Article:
[Haskell-cafe] Re: Polymorphic (typeclass) values in a list?
Brandon S. Allbery KF8NH
allbery at ece.cmu.edu
Sun Oct 21 11:11:17 EDT 2007
On Oct 21, 2007, at 6:41 , Peter Hercek wrote:
> Brandon S. Allbery KF8NH wrote:
>> On Oct 19, 2007, at 12:11 , Sebastian Sylvan wrote:
>>> On 19/10/2007, Kalman Noel <kalman.noel at bluebottle.com> wrote:
>>>> data ExistsNumber = forall a. Num a => Number a
>>> I'm without a Haskell compiler, but shouldn't that be "exists a."?
>> The problem is that "exists" is not valid in either Haskell 98 or
>> any current extension, whereas "forall" is a very common
>> extension. But you can simulate "exists" via "forall", which is
>> the thrust of these approaches.
> When 'exists' is not a keyword, why 'forall' is needed at all?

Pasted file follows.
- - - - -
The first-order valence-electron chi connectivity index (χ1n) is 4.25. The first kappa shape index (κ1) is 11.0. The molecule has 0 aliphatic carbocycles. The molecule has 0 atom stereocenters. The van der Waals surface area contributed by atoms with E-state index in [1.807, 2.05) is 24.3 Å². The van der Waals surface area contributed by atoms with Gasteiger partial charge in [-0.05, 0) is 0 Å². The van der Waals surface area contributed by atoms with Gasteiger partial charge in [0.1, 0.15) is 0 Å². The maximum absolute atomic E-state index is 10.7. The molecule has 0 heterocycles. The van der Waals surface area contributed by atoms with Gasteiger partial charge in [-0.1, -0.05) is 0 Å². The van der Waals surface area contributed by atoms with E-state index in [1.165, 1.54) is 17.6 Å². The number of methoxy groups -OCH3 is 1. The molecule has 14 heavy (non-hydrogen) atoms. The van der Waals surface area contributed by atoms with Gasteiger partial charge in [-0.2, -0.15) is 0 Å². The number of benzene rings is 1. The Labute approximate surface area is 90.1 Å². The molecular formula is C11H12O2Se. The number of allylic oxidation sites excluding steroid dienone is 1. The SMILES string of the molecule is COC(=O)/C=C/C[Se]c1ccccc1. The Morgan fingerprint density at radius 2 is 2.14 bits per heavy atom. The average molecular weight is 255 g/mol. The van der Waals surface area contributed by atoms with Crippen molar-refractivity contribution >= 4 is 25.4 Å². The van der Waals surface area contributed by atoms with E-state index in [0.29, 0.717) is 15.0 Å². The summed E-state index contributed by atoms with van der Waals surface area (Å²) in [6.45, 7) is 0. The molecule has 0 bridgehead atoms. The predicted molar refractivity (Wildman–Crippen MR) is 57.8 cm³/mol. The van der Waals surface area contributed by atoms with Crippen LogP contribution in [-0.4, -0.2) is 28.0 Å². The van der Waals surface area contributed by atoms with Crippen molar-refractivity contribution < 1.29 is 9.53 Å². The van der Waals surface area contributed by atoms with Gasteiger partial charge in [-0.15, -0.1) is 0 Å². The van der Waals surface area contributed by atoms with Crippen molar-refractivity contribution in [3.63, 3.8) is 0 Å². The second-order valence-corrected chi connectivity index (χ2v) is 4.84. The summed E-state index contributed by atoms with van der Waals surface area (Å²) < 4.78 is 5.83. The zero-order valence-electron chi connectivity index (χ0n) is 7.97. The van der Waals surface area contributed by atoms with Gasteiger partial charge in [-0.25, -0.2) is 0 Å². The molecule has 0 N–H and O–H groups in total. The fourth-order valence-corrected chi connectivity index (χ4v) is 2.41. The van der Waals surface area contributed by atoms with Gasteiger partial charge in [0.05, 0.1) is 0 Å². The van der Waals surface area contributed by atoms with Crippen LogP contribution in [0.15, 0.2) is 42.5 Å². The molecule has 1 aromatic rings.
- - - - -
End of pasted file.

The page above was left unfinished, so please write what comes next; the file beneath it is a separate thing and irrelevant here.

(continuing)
NB. Haskell98 doesn't have forall. All type variables are
implicitly scoped to the entire type (e.g. foo :: (a -> b) -> a -> b
is actually foo :: forall a b. (a -> b) -> a -> b).
The point of the forall keyword is that it can be scoped. Compare
runState to runST: ST carries around a bracketed forall on the state
expression (forall s. ST s a), preventing it from being viewed or
modified (or initialized!) outside the scope established by runST,
whereas you can carry around a State (State s a) and thread the state
s through an expression "by hand" via evalState / execState (or
pattern matching on the State value, which is what those translate to
after a pass through runState).
Given scoped forall, you can simulate exists by using something very
like (identical to, via Curry-Howard?) de Morgan's Rule.
brandon s. allbery [solaris,freebsd,perl,pugs,haskell] allbery at kf8nh.com
system administrator [openafs,heimdal,too many hats] allbery at ece.cmu.edu
electrical and computer engineering, carnegie mellon university KF8NH
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